Harari’s idea is in line with Positive Psychology, which teaches that human beings have the capacity not only to survive, but to thrive, and that the stories we tell ourselves about ourselves, matter: that we have far greater control of our happiness and well-being than we think. Scholars claim that 50% of our happiness comes from our genetics. Only 10% is a product of our circumstances. So what accounts for the remaining 40%? Dr. Sonja Lyubomirsky maintains: “…[T]he key to happiness lies not in changing our genetic makeup (which is impossible) and not in changing our circumstances (…which is usually impractical), but in our daily intentional activities. With this in mind…[we have 40 percent]… within our ability to control…[with]…opportunities to increase or decrease our happiness levels through what we do in our daily lives and how we think… ” Imagine that: 40% of our happiness is about the story we tell ourselves.
The hardest thing to reconcile about this view of happiness is that only 10% is defined by circumstances. I’ve had knee surgery for a torn meniscus; I’ve stood under the chuppah with Kate; I’ve held my sons in my arms; and like all of us: I’ve lived through these past years of pandemic, with an uncertain future on the horizon. These events feel so monumental I thought they would each have a much larger lasting impact on me and my overall well being. Yet, these life events only count toward 10% of my overall happiness. We find the answer in the aggregate: over the course of time, our bodies and minds adapt to the highs and lows of life. We eventually return to a “set point” of baseline well-being that is defined by the other 90%: our biology and the story we tell ourselves. Researchers call this the Hedonic Adaptation.
This is in many ways a gift: we don’t assume that time heals all wounds, but we do appreciate that time changes our relationship to our experiences as they become memories. I tell every wedding couple I work with that their wedding will be beautiful, and will be a high point. And in the same breath, I say that premarital counseling will give them tools to ensure that their marriage is just as beautiful. It is normal for us to stop appreciating the special gift our partner is in our lives, to stop noticing the small and big ways they make our lives better. We need reminders and tools to help us appreciate our spouses long after the honeymoon is over, and those help us preserve the 40% of our happiness which is within our control.
Our ability to influence that 40% is the key to combat the kind of powerlessness which is a state of mind, one that challenges us to tell a more positive story about ourselves. As Milton reflected in Paradise Lost: “ The mind is its own place, and in itself / Can make a Heaven of Hell, a Hell of Heaven.” Jack Peterson’s internal narrative is curated in his powerpoint presentation. He told himself that reclaiming power over women would make him happy. I told myself that the anxiety of tending to my son in the NICU would lead to great joy.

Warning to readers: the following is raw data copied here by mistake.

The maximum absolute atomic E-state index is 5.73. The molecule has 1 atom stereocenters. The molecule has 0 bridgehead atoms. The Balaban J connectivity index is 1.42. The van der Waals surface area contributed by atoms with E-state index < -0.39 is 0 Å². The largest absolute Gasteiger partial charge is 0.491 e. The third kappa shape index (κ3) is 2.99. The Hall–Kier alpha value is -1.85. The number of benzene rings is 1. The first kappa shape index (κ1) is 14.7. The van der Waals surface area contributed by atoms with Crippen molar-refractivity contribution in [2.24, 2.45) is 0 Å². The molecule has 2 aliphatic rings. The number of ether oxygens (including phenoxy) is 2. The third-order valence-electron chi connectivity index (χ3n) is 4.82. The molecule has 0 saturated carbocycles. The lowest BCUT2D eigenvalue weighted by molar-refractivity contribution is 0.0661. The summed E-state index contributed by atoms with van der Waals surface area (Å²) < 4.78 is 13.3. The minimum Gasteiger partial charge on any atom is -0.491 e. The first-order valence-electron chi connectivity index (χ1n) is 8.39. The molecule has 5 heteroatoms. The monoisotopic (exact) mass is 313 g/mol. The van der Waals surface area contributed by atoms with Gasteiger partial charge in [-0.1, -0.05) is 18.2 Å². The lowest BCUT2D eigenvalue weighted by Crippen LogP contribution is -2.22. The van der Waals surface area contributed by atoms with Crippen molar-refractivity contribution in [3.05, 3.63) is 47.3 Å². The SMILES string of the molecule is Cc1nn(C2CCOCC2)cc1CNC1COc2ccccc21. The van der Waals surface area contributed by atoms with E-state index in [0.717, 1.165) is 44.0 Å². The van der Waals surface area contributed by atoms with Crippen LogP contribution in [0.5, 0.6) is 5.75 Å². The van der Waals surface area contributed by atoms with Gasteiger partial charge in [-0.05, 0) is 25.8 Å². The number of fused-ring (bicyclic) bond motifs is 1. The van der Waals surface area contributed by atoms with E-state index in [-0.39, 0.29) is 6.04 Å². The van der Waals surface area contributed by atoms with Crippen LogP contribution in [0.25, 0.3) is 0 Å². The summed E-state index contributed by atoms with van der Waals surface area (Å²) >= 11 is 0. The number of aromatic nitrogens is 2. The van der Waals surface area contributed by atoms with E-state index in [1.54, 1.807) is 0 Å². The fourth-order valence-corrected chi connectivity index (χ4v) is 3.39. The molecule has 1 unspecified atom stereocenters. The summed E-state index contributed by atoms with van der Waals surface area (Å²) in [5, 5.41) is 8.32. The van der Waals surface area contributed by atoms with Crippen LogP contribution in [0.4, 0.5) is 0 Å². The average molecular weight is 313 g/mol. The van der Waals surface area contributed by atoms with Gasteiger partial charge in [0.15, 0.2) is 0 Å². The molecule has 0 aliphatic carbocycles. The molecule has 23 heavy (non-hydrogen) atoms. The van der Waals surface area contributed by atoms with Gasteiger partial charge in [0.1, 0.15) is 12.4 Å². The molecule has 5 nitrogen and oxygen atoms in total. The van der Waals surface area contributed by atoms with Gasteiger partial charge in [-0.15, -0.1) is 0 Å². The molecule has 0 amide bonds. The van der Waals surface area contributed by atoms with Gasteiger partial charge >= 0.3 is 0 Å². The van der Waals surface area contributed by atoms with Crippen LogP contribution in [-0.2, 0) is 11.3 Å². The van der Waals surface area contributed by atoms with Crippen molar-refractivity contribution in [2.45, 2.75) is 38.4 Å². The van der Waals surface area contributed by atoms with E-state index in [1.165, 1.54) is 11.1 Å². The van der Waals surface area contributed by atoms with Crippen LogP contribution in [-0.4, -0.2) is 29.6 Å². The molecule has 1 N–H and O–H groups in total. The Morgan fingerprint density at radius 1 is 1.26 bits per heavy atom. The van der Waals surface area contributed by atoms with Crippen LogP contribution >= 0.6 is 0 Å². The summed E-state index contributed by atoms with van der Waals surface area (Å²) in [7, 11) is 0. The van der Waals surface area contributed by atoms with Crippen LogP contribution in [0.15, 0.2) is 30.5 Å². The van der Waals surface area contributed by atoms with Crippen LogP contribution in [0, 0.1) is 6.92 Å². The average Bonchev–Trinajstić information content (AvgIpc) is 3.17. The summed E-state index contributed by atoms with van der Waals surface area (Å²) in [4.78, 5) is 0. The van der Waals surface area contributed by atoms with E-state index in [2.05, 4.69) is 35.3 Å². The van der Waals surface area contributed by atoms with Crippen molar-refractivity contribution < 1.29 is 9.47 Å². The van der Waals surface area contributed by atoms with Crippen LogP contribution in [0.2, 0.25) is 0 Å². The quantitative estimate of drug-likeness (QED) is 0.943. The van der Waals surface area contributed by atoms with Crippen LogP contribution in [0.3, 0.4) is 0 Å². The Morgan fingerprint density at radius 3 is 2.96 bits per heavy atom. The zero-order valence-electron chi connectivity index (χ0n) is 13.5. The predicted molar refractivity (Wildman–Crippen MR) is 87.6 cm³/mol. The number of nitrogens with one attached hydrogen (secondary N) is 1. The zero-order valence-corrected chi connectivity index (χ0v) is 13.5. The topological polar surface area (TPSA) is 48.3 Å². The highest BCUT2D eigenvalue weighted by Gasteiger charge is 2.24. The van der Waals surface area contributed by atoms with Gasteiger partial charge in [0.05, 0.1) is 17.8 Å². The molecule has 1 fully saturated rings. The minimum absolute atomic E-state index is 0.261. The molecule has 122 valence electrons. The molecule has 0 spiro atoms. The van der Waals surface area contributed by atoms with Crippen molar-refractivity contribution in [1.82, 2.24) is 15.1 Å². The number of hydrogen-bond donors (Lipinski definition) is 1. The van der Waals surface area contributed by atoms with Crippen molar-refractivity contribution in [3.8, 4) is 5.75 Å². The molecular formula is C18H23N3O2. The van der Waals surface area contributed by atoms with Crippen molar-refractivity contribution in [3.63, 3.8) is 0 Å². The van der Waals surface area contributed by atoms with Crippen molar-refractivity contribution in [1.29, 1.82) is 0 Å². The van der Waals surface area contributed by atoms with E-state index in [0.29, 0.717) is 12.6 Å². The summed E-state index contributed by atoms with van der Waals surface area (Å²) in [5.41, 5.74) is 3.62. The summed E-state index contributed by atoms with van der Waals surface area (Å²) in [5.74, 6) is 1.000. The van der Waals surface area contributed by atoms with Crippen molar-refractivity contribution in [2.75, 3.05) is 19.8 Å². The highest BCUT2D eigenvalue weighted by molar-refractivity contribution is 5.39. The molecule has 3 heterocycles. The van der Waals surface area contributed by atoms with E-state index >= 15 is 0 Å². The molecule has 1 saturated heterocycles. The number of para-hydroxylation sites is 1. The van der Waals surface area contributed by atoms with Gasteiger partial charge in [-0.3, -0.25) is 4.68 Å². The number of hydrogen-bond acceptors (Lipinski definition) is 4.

We have numerous tools to help train our minds and adapt our perspective, and I’m quick to say that not every tool is right for every person. Lyubomrsky shares 12 activities that we can incorporate into our daily lives. All of these are based in neuroscience and each of them are found in our Jewish tradition. Some of these I know you’ve heard before such as Expressing Gratitude, Savoring Life’s Joys, and Taking Care of your body, in Hebrew, Hakarat Hatov, Simchah and Kedushat HaGuf.
But, I was drawn to the only activity on her list, that is written in the negative: Avoid social comparison. We’re all guilty of this aren’t we? How many of us have gone on social media to ensure that everyone knows we are “living our best lives” and to compare our “best lives” to others? That moment when we login and see a deluge of everyone’s vacation pictures, and we decided to do something more low key this year. The picture of everyone having fun at a wedding that we weren’t invited to. The college acceptance celebrations, when we are still waitlisted. The 90th birthday party when we’ve just lost a loved one.
The grass will always be greener for someone else, or so we think. But comparing ourselves to others doesn’t make us feel better, science shows it only hurts. The ethics of our fathers remind us of this truth: “Who is rich? One who rejoices in their lot, as it is said: ‘You shall enjoy the fruit of your labors, you shall be happy and you shall prosper.’”
Tomorrow morning we will say Hayom Harat Olam: a prayer that speaks to the essence of Rosh Hashanah: that it is a day pregnant with possibilities. Our tradition teaches that every day the world is created anew, but on Rosh Hashanah, all of 5784 is resplendent before us: full of options and opportunities.
Hayom Harat Olam: Within each of us is a chance to tell a different story about our year to come, and in so doing change our future.
Hayom Harat Olam: we can reframe our narrative, not just by willing it so, but by being kinder, nurturing relationships, and creating space for forgiveness in all its facets.
HaYom Harat Olam: we can tell ourselves a better story this year.